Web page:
teachers of excellence awards such as the ACIE Teacher Exchange to
Kazakhstan. State Farm brought all of the winners and their spouses to
Washington for a wonderful weekend that featured a special tour of the National
Geographic building and a gala dinner at the Smithsonian.
ACTCo Board of Directors Newsletter:
have lost most of the annual IBP class pictures – the Class of 1998 remains as
one of the few –just trying to “put a face” on the 1998 balance
list of goods the IBP purchased from the Riga Commercial School and amount that
ACTCo marked them up.
major annual challenge was training the students to maintain accounts
International is a global entrepreneurship program that was sponsored by the
Royal Bank of Scotland. Their program, mostly located in the U. K.,
included a slightly larger school network than the IBP’s. Achievers
essentially wanted to absorb us. Since the IBP already had a strong
relationship with Gateshead College across the Tyne River from Newcastle,
England, we did not have a need to be U.K. focused. The wooing ceased
when openly contemplated about the IBP absorbing Achievers into our global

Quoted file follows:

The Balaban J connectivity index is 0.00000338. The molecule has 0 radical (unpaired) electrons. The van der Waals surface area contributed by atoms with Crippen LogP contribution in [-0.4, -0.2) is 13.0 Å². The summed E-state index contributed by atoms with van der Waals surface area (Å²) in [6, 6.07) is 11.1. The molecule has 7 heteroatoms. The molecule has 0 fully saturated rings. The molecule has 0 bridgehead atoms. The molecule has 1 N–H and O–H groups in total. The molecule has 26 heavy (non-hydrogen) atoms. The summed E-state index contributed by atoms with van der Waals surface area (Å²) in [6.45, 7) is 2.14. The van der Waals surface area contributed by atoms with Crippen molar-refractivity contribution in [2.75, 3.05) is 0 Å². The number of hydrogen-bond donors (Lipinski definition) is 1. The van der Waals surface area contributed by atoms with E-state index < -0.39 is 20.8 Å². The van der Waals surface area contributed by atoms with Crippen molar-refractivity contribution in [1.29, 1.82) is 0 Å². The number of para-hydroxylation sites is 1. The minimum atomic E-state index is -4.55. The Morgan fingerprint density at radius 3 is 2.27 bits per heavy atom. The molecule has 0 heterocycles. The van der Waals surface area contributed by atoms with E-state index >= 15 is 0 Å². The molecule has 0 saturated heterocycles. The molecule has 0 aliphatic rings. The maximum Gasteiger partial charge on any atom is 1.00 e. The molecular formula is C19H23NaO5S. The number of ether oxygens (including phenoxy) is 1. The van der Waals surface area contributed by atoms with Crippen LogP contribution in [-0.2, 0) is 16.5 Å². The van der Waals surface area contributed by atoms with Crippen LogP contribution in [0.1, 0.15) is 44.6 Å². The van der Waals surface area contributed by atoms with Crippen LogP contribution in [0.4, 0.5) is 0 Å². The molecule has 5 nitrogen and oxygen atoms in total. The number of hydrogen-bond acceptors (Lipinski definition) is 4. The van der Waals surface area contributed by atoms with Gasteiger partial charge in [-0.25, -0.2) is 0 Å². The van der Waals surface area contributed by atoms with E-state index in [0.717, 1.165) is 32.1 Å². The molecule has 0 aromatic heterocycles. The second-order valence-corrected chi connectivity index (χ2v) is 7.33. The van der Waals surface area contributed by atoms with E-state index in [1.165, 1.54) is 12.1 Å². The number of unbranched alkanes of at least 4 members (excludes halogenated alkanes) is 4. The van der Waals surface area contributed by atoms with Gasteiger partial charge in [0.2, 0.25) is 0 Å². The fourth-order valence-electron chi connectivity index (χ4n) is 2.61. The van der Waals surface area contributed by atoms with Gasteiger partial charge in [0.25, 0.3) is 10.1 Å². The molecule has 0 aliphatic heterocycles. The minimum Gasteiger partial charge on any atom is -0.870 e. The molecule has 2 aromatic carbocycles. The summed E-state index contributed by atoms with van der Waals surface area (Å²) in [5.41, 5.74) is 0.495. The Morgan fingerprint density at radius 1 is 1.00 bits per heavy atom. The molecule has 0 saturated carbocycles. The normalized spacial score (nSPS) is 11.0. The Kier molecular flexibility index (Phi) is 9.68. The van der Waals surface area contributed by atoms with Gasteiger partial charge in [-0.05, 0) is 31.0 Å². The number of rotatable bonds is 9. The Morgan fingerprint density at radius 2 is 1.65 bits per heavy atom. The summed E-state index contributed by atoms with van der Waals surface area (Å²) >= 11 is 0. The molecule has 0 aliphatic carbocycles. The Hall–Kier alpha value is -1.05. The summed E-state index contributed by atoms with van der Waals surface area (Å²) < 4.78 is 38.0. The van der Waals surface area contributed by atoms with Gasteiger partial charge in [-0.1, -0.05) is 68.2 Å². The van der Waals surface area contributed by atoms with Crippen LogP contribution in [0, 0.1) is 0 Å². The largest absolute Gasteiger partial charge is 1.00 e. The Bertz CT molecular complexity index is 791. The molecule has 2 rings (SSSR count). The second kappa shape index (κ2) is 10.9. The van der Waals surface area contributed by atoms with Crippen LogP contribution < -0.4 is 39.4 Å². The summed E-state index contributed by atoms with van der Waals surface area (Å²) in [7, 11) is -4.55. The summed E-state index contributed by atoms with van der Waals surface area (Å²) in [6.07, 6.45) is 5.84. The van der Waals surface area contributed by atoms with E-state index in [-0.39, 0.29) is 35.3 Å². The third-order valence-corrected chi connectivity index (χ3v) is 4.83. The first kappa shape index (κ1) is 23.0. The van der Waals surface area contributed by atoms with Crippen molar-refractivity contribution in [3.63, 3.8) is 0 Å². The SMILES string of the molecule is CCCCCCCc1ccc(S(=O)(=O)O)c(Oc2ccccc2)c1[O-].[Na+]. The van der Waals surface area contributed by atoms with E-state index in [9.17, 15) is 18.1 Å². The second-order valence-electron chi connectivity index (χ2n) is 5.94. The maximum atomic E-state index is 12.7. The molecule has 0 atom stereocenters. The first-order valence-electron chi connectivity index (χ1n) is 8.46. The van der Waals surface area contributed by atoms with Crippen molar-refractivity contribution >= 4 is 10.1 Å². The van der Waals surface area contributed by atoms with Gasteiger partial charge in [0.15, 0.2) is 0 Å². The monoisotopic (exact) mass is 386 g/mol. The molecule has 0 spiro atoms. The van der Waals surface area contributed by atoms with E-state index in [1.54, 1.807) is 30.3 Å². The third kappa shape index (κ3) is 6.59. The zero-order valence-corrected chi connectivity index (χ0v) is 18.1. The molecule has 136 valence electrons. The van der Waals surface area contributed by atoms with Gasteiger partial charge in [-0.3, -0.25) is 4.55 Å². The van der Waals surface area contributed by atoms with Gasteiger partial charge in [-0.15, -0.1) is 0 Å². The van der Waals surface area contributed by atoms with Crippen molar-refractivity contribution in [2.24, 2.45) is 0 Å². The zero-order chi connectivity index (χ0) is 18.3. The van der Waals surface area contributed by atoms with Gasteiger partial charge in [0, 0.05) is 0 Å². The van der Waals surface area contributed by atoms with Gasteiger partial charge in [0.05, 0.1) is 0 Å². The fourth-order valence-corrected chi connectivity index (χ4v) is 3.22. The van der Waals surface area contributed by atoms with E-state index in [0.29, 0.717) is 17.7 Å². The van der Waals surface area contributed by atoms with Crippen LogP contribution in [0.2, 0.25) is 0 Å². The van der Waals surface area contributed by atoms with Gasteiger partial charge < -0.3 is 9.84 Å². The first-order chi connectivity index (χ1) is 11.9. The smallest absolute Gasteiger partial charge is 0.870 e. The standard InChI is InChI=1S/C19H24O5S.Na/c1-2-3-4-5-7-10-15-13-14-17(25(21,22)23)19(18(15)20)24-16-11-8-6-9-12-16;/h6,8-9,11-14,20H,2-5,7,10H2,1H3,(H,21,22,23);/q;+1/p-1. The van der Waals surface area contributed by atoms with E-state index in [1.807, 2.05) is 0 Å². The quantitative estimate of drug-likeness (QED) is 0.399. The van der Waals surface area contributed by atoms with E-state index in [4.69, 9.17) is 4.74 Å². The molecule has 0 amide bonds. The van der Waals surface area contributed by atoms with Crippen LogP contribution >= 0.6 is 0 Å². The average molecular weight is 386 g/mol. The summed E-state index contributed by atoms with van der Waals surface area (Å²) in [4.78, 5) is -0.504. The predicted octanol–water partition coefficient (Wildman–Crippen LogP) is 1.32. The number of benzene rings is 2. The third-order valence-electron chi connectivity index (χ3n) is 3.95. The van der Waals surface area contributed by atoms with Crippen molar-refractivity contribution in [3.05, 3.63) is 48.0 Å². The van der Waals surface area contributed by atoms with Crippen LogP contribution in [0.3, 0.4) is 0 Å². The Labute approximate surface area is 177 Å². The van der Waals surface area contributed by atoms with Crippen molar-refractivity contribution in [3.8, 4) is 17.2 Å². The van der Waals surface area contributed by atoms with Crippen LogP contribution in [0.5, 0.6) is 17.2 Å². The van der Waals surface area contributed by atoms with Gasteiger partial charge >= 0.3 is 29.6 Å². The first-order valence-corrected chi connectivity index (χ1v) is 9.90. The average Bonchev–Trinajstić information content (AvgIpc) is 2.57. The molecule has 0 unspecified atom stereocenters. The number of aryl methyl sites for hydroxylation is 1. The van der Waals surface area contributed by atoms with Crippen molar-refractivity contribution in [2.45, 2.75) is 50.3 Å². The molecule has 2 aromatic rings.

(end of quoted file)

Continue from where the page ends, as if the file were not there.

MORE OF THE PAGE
network. Regardless, the North Atlanta IBP enjoyed two excellent joint projects
with STAR International, a student run enterprise of Sandy Creek H. S. in
Tyrone, GA and sponsored by Achievers International.
Business Coalition President Sam Massell and the Atlanta Business Chronicle
encouraged local business to support the program.
in April of 2001 with the hosting of Super-Exchange V. The zenith of
diverse product lines was 1999 – 2000 when the company possessed over a hundred
IBP was designed to be globally transportable and applicable. The reality
was that many national school systems, such as Japan, could never find room in
the curriculum and testing schedules to accommodate IBP affiliation. As a
Keizai Koho Scholar, I had the opportunity to visit Misuzogoaka High School in
Hiroshima, Japan and sit down with the principal and administrators how we
might include Misuzogoaka in the IBP.
was set in an affluent and western-looking neighborhood – the PTSA Chair was an
international industrialist and loved the prospects of students engaged in
business and participating in student exchanges.
KKC Scholars observed a social studies classroom during which teacher-prompted
questioning was reserved for the last five minutes of class instruction.
Several hours of discussion spent trying to figure ways / means of program
adoption proved fruitless – there was no room in Japanese education for
inclusion of innovative programs. Ironically, Kweongbuk H. S. in Daegu,
South Korea very enthusiastically adopted the IBP and engaged in several student
exchanges with North Atlanta H. S. Perhaps there is some light of understanding
why smaller Korea is industrially overtaking Japan which has nearly twice the
Part 3 of IBP Components and Program Evolution will follow, cover the years
2000 – 2004, and conclude the three part series.